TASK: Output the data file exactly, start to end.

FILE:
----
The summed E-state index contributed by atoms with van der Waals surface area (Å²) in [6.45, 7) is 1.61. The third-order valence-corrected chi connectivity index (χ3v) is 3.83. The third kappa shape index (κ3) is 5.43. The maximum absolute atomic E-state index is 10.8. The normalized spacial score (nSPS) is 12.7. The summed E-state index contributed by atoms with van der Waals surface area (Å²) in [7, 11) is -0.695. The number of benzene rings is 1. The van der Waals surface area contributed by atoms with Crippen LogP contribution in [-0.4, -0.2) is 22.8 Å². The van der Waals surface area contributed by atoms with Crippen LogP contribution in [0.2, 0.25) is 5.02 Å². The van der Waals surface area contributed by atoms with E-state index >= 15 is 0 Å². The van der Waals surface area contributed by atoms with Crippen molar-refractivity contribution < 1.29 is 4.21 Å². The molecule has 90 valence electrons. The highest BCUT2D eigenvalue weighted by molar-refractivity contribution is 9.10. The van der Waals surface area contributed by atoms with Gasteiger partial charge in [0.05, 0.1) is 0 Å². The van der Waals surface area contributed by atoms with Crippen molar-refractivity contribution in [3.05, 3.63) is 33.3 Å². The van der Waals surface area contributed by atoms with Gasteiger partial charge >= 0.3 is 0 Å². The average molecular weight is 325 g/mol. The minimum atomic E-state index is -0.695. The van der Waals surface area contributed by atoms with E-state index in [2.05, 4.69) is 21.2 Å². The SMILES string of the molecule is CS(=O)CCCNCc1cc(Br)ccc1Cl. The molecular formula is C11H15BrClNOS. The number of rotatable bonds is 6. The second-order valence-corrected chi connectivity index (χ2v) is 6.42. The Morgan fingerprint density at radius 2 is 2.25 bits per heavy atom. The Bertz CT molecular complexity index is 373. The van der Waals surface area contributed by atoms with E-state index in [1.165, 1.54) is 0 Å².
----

The summed E-state index contributed by atoms with van der Waals surface area (Å²) in [6.45, 7) is 1.61. The third-order valence-corrected chi connectivity index (χ3v) is 3.83. The third kappa shape index (κ3) is 5.43. The maximum absolute atomic E-state index is 10.8. The normalized spacial score (nSPS) is 12.7. The summed E-state index contributed by atoms with van der Waals surface area (Å²) in [7, 11) is -0.695. The number of benzene rings is 1. The van der Waals surface area contributed by atoms with Crippen LogP contribution in [-0.4, -0.2) is 22.8 Å². The van der Waals surface area contributed by atoms with Crippen LogP contribution in [0.2, 0.25) is 5.02 Å². The van der Waals surface area contributed by atoms with E-state index >= 15 is 0 Å². The van der Waals surface area contributed by atoms with Crippen molar-refractivity contribution < 1.29 is 4.21 Å². The molecule has 90 valence electrons. The highest BCUT2D eigenvalue weighted by molar-refractivity contribution is 9.10. The van der Waals surface area contributed by atoms with Gasteiger partial charge in [0.05, 0.1) is 0 Å². The van der Waals surface area contributed by atoms with Crippen molar-refractivity contribution in [3.05, 3.63) is 33.3 Å². The van der Waals surface area contributed by atoms with Gasteiger partial charge >= 0.3 is 0 Å². The average molecular weight is 325 g/mol. The minimum atomic E-state index is -0.695. The van der Waals surface area contributed by atoms with E-state index in [2.05, 4.69) is 21.2 Å². The SMILES string of the molecule is CS(=O)CCCNCc1cc(Br)ccc1Cl. The molecular formula is C11H15BrClNOS. The number of rotatable bonds is 6. The second-order valence-corrected chi connectivity index (χ2v) is 6.42. The Morgan fingerprint density at radius 2 is 2.25 bits per heavy atom. The Bertz CT molecular complexity index is 373. The van der Waals surface area contributed by atoms with E-state index in [1.165, 1.54) is 0 Å².